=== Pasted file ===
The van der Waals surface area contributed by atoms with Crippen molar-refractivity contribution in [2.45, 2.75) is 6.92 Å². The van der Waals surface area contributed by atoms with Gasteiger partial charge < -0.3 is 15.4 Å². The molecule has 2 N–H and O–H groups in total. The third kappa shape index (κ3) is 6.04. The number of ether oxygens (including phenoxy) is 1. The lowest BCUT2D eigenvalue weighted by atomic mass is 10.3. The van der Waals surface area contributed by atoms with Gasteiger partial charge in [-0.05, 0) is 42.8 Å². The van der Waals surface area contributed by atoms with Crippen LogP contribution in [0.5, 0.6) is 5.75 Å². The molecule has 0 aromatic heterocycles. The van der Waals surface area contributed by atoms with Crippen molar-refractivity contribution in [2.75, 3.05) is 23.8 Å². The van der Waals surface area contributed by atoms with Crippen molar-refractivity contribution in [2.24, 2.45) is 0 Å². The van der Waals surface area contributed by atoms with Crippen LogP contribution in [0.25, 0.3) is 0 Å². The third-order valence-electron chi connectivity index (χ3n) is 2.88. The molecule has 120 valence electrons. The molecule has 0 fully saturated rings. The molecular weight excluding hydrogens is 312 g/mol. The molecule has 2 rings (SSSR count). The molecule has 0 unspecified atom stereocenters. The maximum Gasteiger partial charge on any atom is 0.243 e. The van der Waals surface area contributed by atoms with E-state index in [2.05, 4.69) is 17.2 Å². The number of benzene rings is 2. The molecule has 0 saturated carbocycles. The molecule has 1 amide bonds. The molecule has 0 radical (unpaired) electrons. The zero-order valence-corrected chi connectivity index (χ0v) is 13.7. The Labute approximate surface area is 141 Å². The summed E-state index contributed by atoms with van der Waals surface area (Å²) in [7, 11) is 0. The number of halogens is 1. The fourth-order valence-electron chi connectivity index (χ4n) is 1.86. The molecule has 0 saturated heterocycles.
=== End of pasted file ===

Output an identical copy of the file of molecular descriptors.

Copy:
The van der Waals surface area contributed by atoms with Crippen molar-refractivity contribution in [2.45, 2.75) is 6.92 Å². The van der Waals surface area contributed by atoms with Gasteiger partial charge < -0.3 is 15.4 Å². The molecule has 2 N–H and O–H groups in total. The third kappa shape index (κ3) is 6.04. The number of ether oxygens (including phenoxy) is 1. The lowest BCUT2D eigenvalue weighted by atomic mass is 10.3. The van der Waals surface area contributed by atoms with Gasteiger partial charge in [-0.05, 0) is 42.8 Å². The van der Waals surface area contributed by atoms with Crippen LogP contribution in [0.5, 0.6) is 5.75 Å². The molecule has 0 aromatic heterocycles. The van der Waals surface area contributed by atoms with Crippen molar-refractivity contribution in [2.75, 3.05) is 23.8 Å². The van der Waals surface area contributed by atoms with Crippen molar-refractivity contribution in [2.24, 2.45) is 0 Å². The van der Waals surface area contributed by atoms with Crippen LogP contribution in [0.25, 0.3) is 0 Å². The third-order valence-electron chi connectivity index (χ3n) is 2.88. The molecule has 120 valence electrons. The molecule has 0 fully saturated rings. The molecular weight excluding hydrogens is 312 g/mol. The molecule has 2 rings (SSSR count). The molecule has 0 unspecified atom stereocenters. The maximum Gasteiger partial charge on any atom is 0.243 e. The van der Waals surface area contributed by atoms with E-state index in [2.05, 4.69) is 17.2 Å². The number of benzene rings is 2. The molecule has 0 saturated carbocycles. The molecule has 1 amide bonds. The molecule has 0 radical (unpaired) electrons. The zero-order valence-corrected chi connectivity index (χ0v) is 13.7. The Labute approximate surface area is 141 Å². The summed E-state index contributed by atoms with van der Waals surface area (Å²) in [7, 11) is 0. The number of halogens is 1. The fourth-order valence-electron chi connectivity index (χ4n) is 1.86. The molecule has 0 saturated heterocycles.